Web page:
At the end of World War I, a town in Northern France donated a statue of the Sacred Heart to the parish of Kingstown (now Dun Laoghaire) to commemorate the many local Irishmen who had fought and died in Flanders during World War One. In response, in 1919, an oratory was commissioned by the Dominican sisters. Upon its completion, Sr Concepta was asked to decorate the altar, after witnessing the style in which she had executed it, her Mother Superior asked her to decorate the entire oratory, and she did so in the Celtic Revival style she had learnt from her father. She worked on the oratory for sixteen years (1920-1936), only giving up when she was in ill health towards the end of her life. As you can see from the pictures its not your conventional war/peace memorial!
Top: The sacred heart statue was brought over from France after WWI, see the Harry Clarke & Co. stained glass in the background
Middle: The ceiling remains unfinished, after Lynch's death in 1939, Harry Clarke & Co. stained glass in the background
Bottom: The Harry Clarke & Co. stained glass was commissioned by Lynch, she had it inscribed with the names of family members who had helped fund and inspire her work in the oratory
The design of the oratory takes its inspiration from Celtic manuscripts, including the Book of Kells, as well as Byzantine methods of decoration. Celtic illuminations are notable for their zoomorphic designs (designs taking animal forms), figures, wonderfully curved designs and repeating patterns. This all encompassing design took Lynch sixteen years to complete between (1920-36), she became ill and couldn't complete the ceiling of the oratory. However, this does not detract from the design, as you can clearly see her design process, where she sketched out the designs in graphite pencil, using templates for repeating designs. Unbelievably the oratory is painted totally in household paint. As she was in an enclosed order she could not purchase the paints herself from a specialist art shop, so she would send her students with a list of her desired colours to the local shop to buy paints.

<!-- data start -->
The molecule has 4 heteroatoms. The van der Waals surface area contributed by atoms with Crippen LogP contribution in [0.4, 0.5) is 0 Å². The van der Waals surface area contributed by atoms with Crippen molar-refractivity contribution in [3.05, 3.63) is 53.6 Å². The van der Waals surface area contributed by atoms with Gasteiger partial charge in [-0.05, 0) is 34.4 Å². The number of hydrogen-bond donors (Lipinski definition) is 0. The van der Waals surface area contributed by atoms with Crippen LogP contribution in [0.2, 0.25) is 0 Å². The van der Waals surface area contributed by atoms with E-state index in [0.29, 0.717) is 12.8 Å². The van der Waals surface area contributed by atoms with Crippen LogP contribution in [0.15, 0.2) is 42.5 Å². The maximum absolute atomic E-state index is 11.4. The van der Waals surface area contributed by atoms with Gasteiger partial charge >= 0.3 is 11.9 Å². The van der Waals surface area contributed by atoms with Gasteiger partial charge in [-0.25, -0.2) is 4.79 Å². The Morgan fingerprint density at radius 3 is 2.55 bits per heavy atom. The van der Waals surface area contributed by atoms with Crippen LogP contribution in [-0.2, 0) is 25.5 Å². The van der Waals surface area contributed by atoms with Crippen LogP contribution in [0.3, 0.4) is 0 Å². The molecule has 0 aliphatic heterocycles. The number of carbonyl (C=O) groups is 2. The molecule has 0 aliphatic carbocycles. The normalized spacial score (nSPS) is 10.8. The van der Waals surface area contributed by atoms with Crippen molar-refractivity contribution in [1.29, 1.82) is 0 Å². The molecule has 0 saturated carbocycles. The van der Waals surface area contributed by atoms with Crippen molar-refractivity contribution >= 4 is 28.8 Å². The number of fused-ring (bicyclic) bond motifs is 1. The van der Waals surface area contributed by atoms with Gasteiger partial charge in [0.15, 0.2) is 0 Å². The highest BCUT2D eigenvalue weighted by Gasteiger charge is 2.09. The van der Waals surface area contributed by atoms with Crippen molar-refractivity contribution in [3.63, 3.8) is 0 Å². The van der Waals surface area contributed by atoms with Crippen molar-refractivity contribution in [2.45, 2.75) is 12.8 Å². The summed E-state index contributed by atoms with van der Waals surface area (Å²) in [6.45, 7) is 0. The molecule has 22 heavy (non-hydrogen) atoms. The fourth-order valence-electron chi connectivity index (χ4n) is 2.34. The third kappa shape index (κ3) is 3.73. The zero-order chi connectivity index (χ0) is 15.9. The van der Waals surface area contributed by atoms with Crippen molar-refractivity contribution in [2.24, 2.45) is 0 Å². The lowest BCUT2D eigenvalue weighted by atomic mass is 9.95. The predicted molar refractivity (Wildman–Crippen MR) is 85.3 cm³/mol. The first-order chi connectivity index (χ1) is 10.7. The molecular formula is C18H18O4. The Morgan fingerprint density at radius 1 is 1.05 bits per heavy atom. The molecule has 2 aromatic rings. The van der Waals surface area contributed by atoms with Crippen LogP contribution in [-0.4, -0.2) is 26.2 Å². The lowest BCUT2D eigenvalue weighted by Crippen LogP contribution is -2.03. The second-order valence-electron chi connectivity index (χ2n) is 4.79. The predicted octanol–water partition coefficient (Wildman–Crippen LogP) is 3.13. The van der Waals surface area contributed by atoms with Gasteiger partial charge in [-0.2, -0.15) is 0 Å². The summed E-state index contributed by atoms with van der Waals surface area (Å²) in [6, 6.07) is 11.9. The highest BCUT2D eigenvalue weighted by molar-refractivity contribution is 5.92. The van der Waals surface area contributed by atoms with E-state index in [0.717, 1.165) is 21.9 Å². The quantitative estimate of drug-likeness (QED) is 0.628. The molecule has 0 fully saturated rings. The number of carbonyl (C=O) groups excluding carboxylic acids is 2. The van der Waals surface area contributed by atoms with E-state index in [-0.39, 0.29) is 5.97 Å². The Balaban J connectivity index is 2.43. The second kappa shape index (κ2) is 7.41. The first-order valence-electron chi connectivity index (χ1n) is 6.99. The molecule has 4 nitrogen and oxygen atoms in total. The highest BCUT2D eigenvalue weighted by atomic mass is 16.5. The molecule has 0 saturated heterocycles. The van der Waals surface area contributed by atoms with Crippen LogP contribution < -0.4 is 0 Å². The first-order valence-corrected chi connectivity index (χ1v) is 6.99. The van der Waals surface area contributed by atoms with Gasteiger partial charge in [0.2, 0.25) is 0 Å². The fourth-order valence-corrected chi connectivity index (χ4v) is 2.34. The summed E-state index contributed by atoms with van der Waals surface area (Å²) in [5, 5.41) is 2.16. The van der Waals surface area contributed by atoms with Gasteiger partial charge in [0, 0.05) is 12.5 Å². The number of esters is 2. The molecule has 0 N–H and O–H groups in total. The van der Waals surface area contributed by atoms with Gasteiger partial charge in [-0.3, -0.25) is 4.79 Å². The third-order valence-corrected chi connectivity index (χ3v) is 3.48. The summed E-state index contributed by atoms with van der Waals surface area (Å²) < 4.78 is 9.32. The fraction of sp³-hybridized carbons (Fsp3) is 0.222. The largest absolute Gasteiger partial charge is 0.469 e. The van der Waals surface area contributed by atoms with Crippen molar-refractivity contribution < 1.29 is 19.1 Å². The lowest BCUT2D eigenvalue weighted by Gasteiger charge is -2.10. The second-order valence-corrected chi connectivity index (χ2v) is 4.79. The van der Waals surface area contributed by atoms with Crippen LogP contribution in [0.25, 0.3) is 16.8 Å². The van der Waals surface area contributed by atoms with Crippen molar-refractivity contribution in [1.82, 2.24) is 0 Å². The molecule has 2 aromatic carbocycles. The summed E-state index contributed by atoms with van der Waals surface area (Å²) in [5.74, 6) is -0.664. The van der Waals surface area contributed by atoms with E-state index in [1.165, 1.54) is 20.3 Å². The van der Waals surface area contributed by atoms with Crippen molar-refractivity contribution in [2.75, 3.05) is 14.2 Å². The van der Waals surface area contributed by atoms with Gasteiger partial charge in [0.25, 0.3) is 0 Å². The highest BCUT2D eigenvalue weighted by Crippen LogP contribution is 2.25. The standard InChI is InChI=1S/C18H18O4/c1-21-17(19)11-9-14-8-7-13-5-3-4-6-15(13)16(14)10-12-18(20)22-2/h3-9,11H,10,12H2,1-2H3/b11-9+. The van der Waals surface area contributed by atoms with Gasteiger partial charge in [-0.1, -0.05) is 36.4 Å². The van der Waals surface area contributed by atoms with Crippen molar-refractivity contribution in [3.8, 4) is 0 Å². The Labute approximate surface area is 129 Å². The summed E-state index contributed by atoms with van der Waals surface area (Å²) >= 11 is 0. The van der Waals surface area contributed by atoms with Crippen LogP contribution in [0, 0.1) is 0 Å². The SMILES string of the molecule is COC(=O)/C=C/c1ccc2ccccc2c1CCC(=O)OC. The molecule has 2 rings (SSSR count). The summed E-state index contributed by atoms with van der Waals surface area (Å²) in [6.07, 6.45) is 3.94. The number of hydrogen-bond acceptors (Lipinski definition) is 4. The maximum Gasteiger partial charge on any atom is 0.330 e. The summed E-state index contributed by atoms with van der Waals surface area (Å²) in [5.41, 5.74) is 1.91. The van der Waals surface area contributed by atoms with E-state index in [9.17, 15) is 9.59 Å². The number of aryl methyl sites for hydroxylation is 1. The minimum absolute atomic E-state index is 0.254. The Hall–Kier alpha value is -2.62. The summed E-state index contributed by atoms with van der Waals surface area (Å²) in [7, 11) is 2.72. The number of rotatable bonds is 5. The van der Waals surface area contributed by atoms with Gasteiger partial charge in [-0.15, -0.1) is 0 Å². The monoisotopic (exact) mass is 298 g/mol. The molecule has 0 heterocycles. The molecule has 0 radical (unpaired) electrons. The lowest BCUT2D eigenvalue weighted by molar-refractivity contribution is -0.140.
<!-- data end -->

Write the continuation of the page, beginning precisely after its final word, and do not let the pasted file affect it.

It is a shame that Lynch isn't more recognised in the Irish art canon. This is possibly due to a number of inter-related factors, significantly, she was in an enclosed order so she was not part of the artistic social scene in Dublin. The oratory itself was in a fixed location on the grounds of a convent in a coastal village outside Dublin, so its not like her life's work could be exhibited to the greater public.
The modern building, or 'shell' that now surrounds the oratory was constructed in the 1990s in order to protect the small oratory. The entrance area has this beautiful mosaic set in the centre, by the artist Laura O'Hagan, who designed it in response to the Celtic Revival decoration of the oratory.
I apologise for the quality of my photos, it wasn't until I was on a train bound for Dublin that I realised I had forgotten my camera! Its difficult to source photos of the Oratory online, but I found some high resolution pictures of the oratory here on the Militaria Archive.
Rathmines library celebrates their cententary this year, and are hosting a number of fascinating (and free!) talks and events throughout October and November. View the full series of events on their site here.
'The Gospel of Wealth' by Andrew Carnegie
Sister Concepta Lynch and the Lynch method of Celtic Art 1874 - 1939
View more high resolution pictures of the oratory here on the Militaria Archive